Stroke and the antiphospholipid syndrome: Consensus meeting Taormina 2002

R. L. Brey, J. Chapman, S. R. Levine, G. Ruiz-Irastorza, R. H.W.M. Derksens, M. Khamashta, Y. Shoenfeld

Research output: Contribution to journalArticlepeer-review

73 Scopus citations


Ischaemic stroke is the only neurological manifestation accepted as a clinical diagnostic criterion for the antiphospholipid syndrome (APS). This association is reasonably well established in patients first diagnosed with APS but is less clear in randomly selected stroke patients who test positive on one occasion for antiphospholipid antibodies and who have no other evidence of systemic autoimmmune disease. We propose a grading system that posits stroke to be definitely, likely or possibly associated with antiphospholipid antibodies (aPL). Further, there are limited prospective data to determine appropriate treatment. There is controversy as to whether the presence of aPL even increases risk of a recurrent stroke or other thromboembolic event, although data point to persistent medium-high titre aCL and/or LA as risk factors for recurrence. In the absence of data to guide clinicians on the best treatment, we cannot make strong recommendations as to optimal therapy, nor can we propose clear consensus treatment guidelines.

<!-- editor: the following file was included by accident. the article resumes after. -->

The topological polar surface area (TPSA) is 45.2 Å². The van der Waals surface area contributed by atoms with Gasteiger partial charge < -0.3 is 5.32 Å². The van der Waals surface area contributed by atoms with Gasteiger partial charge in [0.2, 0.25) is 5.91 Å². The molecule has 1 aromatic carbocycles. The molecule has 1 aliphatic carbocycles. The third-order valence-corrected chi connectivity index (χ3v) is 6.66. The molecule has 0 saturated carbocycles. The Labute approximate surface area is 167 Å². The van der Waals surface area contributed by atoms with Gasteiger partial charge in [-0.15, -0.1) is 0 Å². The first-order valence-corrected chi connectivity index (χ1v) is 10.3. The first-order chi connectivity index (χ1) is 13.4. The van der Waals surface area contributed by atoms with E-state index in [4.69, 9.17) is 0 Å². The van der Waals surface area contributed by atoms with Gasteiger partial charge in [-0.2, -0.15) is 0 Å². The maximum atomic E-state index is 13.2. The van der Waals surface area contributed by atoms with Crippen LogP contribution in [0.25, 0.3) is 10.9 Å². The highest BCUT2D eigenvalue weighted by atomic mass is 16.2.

Original languageEnglish (US)
Pages (from-to)508-513
Number of pages6
Issue number7
StatePublished - 2003


  • Anticoagulant therapy
  • Antiphospholipid antibodies
  • Antiphospholipid syndrome
  • Cerebrovascular disorders
  • Lupus anticoagulant
  • Stroke

ASJC Scopus subject areas

  • Rheumatology


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